“It is better to light a candle than curse the darkness.” — Chinese proverb
After the impact, Lynn initially thought another motorist had struck her car from behind. Then she realized, she had driven head-on into a metal sign post.
Shaken by the accident but uninjured, Lynn suspected she might need glasses. She scheduled an appointment with an eye doctor. He told her that her diabetes — first diagnosed when she was in her 20s — was destroying her vision.
The doctor scheduled surgeries: first on one eye, then the other. Both failed.
Meanwhile, Lynn’s declining vision forced her to quit her job of 11 years as the head cook for a nursing home. She also had worked for a big retail store, but neither employer could find a position for her once she was blind. She was unemployed for a full year.
To make matters worse, friendships that had been strong and vibrant before began to fade like images in an old photograph. Lynn found herself increasingly isolated, without purpose and — within two years of her wreck — totally blind. She felt, she recalls, like God had forgotten her.
““To be honest,” she says, “I wanted to die.”
Though she doubted that anyone would give her a chance to work again, Lynn had heard that Goodwill helped people with disabilities find employment. So she asked her mother to drive her to the Mt. Juliet Goodwill store so she could submit an application.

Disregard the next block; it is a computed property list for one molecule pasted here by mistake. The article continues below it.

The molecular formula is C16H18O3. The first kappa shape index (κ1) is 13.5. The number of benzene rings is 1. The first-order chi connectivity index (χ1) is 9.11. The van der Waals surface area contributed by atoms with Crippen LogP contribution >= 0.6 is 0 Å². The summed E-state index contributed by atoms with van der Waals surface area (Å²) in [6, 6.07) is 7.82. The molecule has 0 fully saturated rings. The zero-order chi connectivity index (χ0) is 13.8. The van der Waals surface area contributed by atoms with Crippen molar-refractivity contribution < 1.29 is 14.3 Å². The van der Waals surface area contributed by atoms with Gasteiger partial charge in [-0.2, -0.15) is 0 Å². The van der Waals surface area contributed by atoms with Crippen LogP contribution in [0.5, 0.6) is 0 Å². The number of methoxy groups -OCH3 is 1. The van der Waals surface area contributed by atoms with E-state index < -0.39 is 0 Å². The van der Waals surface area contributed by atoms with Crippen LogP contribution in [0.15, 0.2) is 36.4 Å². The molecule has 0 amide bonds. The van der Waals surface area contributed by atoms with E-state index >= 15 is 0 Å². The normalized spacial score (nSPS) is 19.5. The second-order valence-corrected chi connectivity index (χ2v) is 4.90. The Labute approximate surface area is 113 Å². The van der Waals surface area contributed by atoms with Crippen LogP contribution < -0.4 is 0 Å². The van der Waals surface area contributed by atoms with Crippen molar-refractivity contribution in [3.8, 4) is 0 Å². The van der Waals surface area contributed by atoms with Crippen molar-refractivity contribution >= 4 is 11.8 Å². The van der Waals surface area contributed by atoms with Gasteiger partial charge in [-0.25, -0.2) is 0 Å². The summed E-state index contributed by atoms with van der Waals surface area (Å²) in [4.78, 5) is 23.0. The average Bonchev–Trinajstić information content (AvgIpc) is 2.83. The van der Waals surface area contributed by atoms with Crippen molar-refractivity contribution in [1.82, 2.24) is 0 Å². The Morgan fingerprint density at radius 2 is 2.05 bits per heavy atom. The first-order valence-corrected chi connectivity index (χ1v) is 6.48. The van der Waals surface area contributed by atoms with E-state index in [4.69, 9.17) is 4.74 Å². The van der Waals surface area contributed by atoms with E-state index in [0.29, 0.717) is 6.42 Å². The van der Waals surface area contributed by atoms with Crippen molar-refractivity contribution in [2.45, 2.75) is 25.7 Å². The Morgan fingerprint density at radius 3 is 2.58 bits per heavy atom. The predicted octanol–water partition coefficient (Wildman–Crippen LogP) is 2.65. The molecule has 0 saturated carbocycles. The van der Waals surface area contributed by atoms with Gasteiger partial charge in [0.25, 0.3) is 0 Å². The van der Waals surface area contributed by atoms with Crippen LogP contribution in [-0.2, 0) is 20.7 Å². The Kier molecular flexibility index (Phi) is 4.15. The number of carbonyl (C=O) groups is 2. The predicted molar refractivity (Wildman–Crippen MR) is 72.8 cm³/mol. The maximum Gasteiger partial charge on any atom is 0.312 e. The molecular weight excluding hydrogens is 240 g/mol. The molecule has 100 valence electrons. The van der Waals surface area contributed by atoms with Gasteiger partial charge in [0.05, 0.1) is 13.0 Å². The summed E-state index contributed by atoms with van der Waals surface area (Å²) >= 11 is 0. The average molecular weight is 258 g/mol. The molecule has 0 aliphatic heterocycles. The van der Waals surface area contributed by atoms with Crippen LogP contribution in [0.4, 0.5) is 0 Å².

The store’s manager, Shane Hubanks, invited her for an interview. Hubanks was impressed with Lynn’s experience and her desire to be productive again. Though he knew she would face challenges, he decided to offer her a position as a retail associate.
He started her off working as a greeter.
“I thought I would find something to get her acclimated, and she just took off with it. That’s her spot,” he said.
Today, at 39 years old, Lynn’s life is coming back into focus. Her job allows her to meet and talk to dozens of new people every week. It fills her with a sense of accomplishment, and her manager says she has a model attitude and constantly exceeds expectations.
“Lynn has a positive attitude and a welcoming and warm demeanor toward all customers and employees. She has an independence and will to succeed that are lacking in a lot of people who have no physical limitations,” Hubanks explained.
Lynn has made new friends and has re-established a social life. She is even learning to use a computer with special software for the blind at the Tennessee Rehabilitation Center.
“After I went blind, I lost everything — my job, my friends, my dignity and my self-worth,” Lynn said. “Coming to Goodwill has given me all that back.
“I feel like I have a life again,” she adds. “I love this job.”